Randolph Scott and Pat O’Brien star in this war film as competing army officers. The picture is set before the U.S. enters WWII. O’Brien is Major Chick Davis, the champion of a new highly secret device: a bomb sight. Scott plays Captain Buck Oliver, an old fashioned “by the seat of his pants” pilot who doesn’t trust the new device. He prefers dive bombing his targets. BOMBARDIER is a fictionalized take on the Dolittle raid(the ending) over Tokyo.
The two men engage in a sort of duel of competing techniques as they attack a large raft. O’Brien wins the day of course and a bombardier school is opened at an air field owned by Burton(Anne Shirley) and Tom(an impossibly young Eddie Arnold) Hughes, the children of an famous pilot during the Great War.
The film is told documentary style with small individual stories within: a training plane fouls up and the crew bails but for two men. The Eddie Arnold character refuses to bail out, preferring to ride the plane down. The Ryan character stays aboard until they manage to free the automatic pilot. A German spy tries to buy the bomb sight and gets arrested. A half Mexican trainee flirts with a pretty young girl in the secretary pool.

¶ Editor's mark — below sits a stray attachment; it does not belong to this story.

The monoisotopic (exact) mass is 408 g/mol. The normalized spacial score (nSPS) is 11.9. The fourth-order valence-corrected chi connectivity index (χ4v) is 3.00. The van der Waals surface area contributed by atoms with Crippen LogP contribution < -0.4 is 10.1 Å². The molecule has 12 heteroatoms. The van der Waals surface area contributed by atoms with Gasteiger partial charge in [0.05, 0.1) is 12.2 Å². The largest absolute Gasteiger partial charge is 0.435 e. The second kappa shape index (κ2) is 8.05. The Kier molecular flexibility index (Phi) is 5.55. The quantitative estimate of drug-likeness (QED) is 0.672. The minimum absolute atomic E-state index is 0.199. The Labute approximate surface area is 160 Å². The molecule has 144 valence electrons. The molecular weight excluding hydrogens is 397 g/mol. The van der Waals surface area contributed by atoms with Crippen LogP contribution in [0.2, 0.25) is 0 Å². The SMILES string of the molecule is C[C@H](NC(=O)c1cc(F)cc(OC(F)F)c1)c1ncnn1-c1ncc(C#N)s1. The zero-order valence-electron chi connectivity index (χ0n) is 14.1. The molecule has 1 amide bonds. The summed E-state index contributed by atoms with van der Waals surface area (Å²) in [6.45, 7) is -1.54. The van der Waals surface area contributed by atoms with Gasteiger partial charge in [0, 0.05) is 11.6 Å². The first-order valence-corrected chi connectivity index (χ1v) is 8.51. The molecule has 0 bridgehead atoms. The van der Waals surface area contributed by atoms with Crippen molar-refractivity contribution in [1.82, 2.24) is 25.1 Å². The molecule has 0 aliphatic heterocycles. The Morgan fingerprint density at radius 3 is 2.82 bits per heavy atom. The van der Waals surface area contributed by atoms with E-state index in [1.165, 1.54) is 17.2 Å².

O’Brien is somewhat of a misogynistic man, not liking to be around women, stripping the office of Burton Hughes of anything that smacks of femininity, though he’s stuck with her because it is her office. He eventually falls under her spell as well and ends up competing with scott for her affections. A death and separation screws up one relationship and O’Brien is refused marriage because he’s too much like her father.
There was a large number of errors sprinkled throughout the film. The bulk of the action takes place before the war though the bombers carried marking only used from 1942 through ’45. A flare hung on the plane is constantly said to be caught on the tail fin, though the action shows it on the rear wheel. The parachute is shown flapping wildly but the flare itself is fixed and unmoving.
One of four films produced by Hollywood during the war with a similar theme and pretty much of a propaganda tool.
A personal comment> It was hard to picture, for me anyway, Randolph Scott as a modern American soldier. He’s famously known for his many fine westerns and I couldn’t divorce myself from those images as I watched the movie. That’s entirely my problem though.